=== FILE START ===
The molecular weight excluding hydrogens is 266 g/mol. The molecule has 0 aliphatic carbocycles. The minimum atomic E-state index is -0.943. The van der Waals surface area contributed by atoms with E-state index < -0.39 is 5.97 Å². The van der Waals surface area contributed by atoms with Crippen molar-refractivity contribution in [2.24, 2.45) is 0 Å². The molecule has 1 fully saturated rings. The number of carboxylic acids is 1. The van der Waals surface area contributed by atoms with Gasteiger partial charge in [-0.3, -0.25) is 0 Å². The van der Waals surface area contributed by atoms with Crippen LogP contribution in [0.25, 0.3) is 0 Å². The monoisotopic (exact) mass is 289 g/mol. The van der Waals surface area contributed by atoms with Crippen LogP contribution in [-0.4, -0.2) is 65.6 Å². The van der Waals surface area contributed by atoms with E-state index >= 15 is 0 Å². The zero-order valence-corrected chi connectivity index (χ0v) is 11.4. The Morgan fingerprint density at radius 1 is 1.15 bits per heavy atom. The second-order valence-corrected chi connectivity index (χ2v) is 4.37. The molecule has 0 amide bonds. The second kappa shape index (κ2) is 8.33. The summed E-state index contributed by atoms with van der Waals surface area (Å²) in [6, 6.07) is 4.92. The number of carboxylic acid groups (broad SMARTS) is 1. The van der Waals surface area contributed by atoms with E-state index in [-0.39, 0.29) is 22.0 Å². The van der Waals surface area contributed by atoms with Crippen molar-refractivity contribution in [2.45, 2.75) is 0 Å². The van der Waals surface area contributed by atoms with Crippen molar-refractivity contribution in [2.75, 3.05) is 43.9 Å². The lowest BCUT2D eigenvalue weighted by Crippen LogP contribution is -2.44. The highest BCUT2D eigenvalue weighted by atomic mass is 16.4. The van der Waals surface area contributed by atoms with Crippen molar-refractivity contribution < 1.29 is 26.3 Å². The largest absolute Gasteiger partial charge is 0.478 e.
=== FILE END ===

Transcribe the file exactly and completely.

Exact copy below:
The molecular weight excluding hydrogens is 266 g/mol. The molecule has 0 aliphatic carbocycles. The minimum atomic E-state index is -0.943. The van der Waals surface area contributed by atoms with E-state index < -0.39 is 5.97 Å². The van der Waals surface area contributed by atoms with Crippen molar-refractivity contribution in [2.24, 2.45) is 0 Å². The molecule has 1 fully saturated rings. The number of carboxylic acids is 1. The van der Waals surface area contributed by atoms with Gasteiger partial charge in [-0.3, -0.25) is 0 Å². The van der Waals surface area contributed by atoms with Crippen LogP contribution in [0.25, 0.3) is 0 Å². The monoisotopic (exact) mass is 289 g/mol. The van der Waals surface area contributed by atoms with Crippen LogP contribution in [-0.4, -0.2) is 65.6 Å². The van der Waals surface area contributed by atoms with E-state index >= 15 is 0 Å². The zero-order valence-corrected chi connectivity index (χ0v) is 11.4. The Morgan fingerprint density at radius 1 is 1.15 bits per heavy atom. The second-order valence-corrected chi connectivity index (χ2v) is 4.37. The molecule has 0 amide bonds. The second kappa shape index (κ2) is 8.33. The summed E-state index contributed by atoms with van der Waals surface area (Å²) in [6, 6.07) is 4.92. The number of carboxylic acid groups (broad SMARTS) is 1. The van der Waals surface area contributed by atoms with E-state index in [-0.39, 0.29) is 22.0 Å². The van der Waals surface area contributed by atoms with Crippen molar-refractivity contribution in [2.45, 2.75) is 0 Å². The van der Waals surface area contributed by atoms with Crippen molar-refractivity contribution in [2.75, 3.05) is 43.9 Å². The lowest BCUT2D eigenvalue weighted by Crippen LogP contribution is -2.44. The highest BCUT2D eigenvalue weighted by atomic mass is 16.4. The van der Waals surface area contributed by atoms with Crippen molar-refractivity contribution < 1.29 is 26.3 Å². The largest absolute Gasteiger partial charge is 0.478 e.